Police warning after laughing gas found to be cause of student’s death
Police have issued a warning not to inhale laughing gas after the death of a student.
Aaron Dunford, who was studying at the University of Brighton, was found dead at his home in Roundhill Crescent, Brighton, on March 2 and an inquest found his death was related to the misuse of nitrous oxide gas, commonly referred to as laughing gas.
An investigation into the 22-year-old’s death found he was a regular user of the substance and approximately 200 empty canisters were found within his room.
On Monday (June 22) an inquest, held at Brighton and Hove Coroners Court, heard Mr Dunford had died due to a misadventure by asphyxiation, inhalation of nitrous oxide and chronic nerve pain likely due to B12 deficiency caused by chronic use of nitrous oxide gas.
Detective Inspector Mick Jones, who has overseen the investigation on behalf of the coroner, said: “Anyone considering using this substance in this way should think again. The effect of asphyxia through inhalation could happen on the first occasion it is used or after repeated use.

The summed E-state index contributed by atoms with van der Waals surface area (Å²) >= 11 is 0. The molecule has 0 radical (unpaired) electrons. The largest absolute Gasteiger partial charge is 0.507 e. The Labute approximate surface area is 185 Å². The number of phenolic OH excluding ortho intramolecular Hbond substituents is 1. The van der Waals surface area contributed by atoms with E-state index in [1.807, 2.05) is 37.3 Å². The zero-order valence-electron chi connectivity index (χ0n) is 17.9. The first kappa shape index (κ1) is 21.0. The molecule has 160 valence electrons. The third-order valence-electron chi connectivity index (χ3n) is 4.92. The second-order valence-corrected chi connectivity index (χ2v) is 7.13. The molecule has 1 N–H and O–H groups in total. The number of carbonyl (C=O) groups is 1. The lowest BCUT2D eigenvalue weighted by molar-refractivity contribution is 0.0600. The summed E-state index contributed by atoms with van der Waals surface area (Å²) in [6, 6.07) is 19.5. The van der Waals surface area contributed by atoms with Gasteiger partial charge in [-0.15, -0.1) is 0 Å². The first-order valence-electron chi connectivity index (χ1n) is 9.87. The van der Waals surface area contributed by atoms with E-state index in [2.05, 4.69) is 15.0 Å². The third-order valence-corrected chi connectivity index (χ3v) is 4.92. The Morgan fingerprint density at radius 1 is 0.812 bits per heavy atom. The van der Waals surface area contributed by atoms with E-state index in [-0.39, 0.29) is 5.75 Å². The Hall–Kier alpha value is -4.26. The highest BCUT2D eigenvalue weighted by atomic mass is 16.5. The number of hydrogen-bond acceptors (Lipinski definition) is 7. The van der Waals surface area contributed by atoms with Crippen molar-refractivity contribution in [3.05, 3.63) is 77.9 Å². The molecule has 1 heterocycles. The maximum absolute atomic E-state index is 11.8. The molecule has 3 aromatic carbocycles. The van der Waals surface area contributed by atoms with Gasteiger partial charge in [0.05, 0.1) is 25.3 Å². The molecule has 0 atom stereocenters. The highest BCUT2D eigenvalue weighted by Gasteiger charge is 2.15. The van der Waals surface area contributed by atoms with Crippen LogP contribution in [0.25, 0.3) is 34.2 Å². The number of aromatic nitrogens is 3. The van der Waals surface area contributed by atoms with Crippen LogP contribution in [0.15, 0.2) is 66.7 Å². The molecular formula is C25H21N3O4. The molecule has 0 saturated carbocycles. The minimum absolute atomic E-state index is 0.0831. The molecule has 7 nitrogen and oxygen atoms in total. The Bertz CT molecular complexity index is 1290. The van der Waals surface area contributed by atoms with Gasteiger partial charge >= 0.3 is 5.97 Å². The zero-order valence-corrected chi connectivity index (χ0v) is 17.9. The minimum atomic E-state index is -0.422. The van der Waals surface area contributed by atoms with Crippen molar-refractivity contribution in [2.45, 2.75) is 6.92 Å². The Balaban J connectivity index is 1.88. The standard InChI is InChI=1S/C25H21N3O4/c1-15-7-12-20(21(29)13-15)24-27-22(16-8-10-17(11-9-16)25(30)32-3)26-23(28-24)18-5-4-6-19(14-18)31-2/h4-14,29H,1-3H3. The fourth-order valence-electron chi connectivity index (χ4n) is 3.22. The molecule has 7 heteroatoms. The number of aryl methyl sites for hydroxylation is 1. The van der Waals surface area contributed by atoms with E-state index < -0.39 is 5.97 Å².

“This tragic case has highlighted that even when it does not result in a fatality that there are longer term effects on your health as despite the deceased being a young man, he was unable to walk down a simple flight of steps due to the chronic pain he had in his knees which was a direct result of using nitrous oxide gas.”
Police have said nitrous oxide has several legitimate uses but when inhaled it can give a person a feeling of light-headedness or euphoria.
They added it is becoming more and more popular to use as a way of achieving a short term high and although it is not an offence to be in possession of it this does not mean it is safe to use.
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